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The No-On-E Club says:

Blocking

"Blocking" is a term invented by the amendment's authors that, with this definition, has serious legal implications. Its meaning, as described in this section, could be used to argue against the practice of summary judgment - a procedural exercise that is used every day to rid our court system of frivolous lawsuits.

Californian Ron Branson, who wrote the amendment, targets summary judgment because he found himself on the losing end of it when he tried to sue a judge. His case was dismissed as frivolous and it earned him a fine for bringing it to court. How has Branson reacted to judgments like this? Not by going quietly, but by going after judges. By his own count he's sued a half dozen judges when they didn't rule in his favor.

By using the term "blocking," Branson plays a game of semantics - who wants to see our courts blocked? No one, of course. But a deeper understanding of the term's true implications - and Branson's motivation for including this definition in the amendment - reveals that this section would force our courts to accept frivolous lawsuits like his, and worse: it would let disgruntled plaintiffs like Branson sue a judge personally if he or she tried to throw out a wasteful, ill-conceived suit like his.


Our response:

I am most happy to address the No-On-E Club's concerns expressed above. However, they totally missed my intent of the term "Blocking," but gave it their own private interpretation, and then proceeded to attack their interpretation.

It is incumbent upon me to first state the true intent of the word "blocking" when I wrote the Amendment (see my experience below), which had no thought whatsoever of "summary judgments." Summary judgments may well be covered under paragraph 2, to wit, "No immunity shall extend to any judge of this State for ... intentional violation of due process of law...." for it has been my experience that summary judgment has been used as a tool to refuse to address the merits of my case(s) in violation of due process of law-- just arbitrarily throw the case out of court --a clear abuse of power which Amendment E is designed to correct.

Summary judgment is a valid legal procedure, providing that the procedural rules are followed. Simply arbitrarily calling a document "frivolous" without addressing its contents (facts and evidence according to law) is not such a procedure. Yet, that is what happens in the majority of pro se plaintiff cases-- it's the "norm" --SOP (standard operating procedure). It is presumed by the legal fraternity that no pro se plaintiff knows what he is doing, and therefore it isn't necessary to take the time to read his legal document(s). As one judge said to me in open court "Mr. Branson, I haven't wasted my time to read one piece of paper you have ever filed in this court." (This was after I had made several appearances in the case).  One thing Amendment E will do, among other things, is provide a plaintiff a means of having determined from the court record whether a document was actually found to be "frivolous" in fact, based on evidence, and not just arbitrarily thrown out of court without findings.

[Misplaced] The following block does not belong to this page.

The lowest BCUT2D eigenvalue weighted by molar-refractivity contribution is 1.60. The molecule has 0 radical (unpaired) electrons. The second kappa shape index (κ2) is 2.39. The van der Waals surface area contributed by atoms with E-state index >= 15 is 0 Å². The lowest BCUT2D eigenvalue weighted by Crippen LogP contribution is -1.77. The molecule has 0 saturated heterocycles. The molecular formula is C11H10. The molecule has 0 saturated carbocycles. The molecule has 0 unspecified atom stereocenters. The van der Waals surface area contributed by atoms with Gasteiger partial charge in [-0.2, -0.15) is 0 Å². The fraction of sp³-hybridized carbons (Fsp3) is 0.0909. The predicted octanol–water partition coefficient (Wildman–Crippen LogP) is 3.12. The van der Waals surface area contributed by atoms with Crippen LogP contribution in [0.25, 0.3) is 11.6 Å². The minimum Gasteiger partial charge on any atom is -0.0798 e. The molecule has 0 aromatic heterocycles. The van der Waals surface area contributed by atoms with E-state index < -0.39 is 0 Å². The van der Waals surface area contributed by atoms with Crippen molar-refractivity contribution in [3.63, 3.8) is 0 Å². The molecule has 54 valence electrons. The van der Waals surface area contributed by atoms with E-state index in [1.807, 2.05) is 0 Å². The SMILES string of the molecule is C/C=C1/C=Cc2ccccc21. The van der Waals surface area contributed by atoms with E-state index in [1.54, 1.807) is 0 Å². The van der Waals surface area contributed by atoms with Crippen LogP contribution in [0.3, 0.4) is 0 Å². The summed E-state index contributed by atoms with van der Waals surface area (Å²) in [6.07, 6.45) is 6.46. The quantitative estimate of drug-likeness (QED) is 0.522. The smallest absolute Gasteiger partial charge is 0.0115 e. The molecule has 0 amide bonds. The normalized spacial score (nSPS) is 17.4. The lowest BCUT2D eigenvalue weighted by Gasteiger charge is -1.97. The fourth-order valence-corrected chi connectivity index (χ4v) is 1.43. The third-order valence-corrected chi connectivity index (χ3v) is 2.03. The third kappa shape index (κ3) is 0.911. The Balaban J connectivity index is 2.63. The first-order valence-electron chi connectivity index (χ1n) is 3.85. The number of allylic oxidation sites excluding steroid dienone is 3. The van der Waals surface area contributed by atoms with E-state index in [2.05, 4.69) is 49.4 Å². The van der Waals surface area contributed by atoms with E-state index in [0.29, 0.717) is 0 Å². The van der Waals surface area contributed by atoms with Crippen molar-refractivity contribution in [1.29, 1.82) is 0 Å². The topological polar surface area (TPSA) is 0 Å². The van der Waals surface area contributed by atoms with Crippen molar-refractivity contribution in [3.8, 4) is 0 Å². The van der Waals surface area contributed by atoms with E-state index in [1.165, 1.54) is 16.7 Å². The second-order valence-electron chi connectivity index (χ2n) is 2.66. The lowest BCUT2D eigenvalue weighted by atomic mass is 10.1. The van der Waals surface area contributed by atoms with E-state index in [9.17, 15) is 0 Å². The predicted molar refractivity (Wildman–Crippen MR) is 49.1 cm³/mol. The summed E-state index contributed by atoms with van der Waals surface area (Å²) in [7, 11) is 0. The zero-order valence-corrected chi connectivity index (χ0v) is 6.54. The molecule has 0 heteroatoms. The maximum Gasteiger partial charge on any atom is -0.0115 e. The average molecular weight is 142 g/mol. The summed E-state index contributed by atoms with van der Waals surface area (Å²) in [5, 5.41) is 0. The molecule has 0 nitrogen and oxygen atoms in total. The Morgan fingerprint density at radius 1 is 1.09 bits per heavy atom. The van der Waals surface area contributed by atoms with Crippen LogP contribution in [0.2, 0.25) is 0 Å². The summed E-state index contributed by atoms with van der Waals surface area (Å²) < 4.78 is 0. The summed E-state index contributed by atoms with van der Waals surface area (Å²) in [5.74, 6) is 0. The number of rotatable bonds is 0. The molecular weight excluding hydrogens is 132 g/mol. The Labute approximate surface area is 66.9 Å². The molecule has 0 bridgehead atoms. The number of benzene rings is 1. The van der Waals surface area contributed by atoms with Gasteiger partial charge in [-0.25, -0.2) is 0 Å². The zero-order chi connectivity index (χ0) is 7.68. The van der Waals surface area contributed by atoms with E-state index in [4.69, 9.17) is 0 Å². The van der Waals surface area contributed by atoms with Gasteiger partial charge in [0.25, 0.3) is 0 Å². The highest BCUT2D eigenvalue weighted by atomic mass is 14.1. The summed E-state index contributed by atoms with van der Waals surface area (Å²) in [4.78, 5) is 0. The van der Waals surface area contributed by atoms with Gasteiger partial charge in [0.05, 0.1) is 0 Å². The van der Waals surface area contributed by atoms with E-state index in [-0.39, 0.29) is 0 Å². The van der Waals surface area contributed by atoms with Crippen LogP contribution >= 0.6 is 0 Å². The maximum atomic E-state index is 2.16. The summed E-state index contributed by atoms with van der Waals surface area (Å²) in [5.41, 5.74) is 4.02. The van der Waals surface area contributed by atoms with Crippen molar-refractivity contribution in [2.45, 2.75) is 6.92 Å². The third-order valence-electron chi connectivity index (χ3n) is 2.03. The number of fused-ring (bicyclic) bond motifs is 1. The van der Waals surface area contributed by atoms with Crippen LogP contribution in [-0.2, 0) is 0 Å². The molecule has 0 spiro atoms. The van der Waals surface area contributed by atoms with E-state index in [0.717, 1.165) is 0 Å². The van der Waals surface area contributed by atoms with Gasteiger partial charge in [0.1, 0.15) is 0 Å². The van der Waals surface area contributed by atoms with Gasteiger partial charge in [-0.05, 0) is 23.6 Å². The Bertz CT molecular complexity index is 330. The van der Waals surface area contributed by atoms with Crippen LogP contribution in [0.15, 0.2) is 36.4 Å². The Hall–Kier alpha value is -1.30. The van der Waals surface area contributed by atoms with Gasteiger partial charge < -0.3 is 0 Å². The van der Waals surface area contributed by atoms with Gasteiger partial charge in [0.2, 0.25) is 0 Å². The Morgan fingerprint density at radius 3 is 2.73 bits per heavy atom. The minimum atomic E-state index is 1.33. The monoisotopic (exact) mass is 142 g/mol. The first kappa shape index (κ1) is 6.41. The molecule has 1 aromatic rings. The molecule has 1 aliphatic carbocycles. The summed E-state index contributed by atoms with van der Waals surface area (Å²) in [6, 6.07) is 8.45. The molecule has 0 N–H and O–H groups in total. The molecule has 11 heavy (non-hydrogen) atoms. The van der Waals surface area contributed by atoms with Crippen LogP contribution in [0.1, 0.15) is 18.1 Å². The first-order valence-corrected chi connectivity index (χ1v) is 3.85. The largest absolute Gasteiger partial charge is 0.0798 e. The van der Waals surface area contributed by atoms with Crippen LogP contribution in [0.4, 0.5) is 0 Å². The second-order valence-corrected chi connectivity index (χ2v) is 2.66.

The Club's argument for "blocking", I must say, is thought-provoking for potential future arguments that may be made in court briefs; and I certainly do not wish to limit future ingenious applications that may be made, decided upon, appealed through the courts, and may even end up before future Special Grand Juries. Suffice it to say that the underlying objective here is, as is elsewhere, justice performed according to law as stated on the books.

The particular experience I had which prompted me to include the term "blocking" in the initiative was having a judge write an order "unsubmitting the evidence" after I produced three large volumes of evidence which was taken under submission by the judge at a default prove-up hearing. There is no provision for "unsubmitting" the evidence. The judge was required by law to consider the evidence and rule in my (plaintiff's) favor according to California Rules of Court and statute (Code of Civil Procedure 585(b)).  Since that time, the court file had mysteriously vanished. The Chief of Staff of my then-assemblywoman was not able to review the file to investigate the matter because the file was missing.

Certainly an unlawful order "unsubmitting the evidence" was an "act that impede[d] the lawful conclusion of [my] case" and exhibited the "willful rendering of an unlawful ... order."  It had nothing to do with summary judgment!

Ron Branson

 

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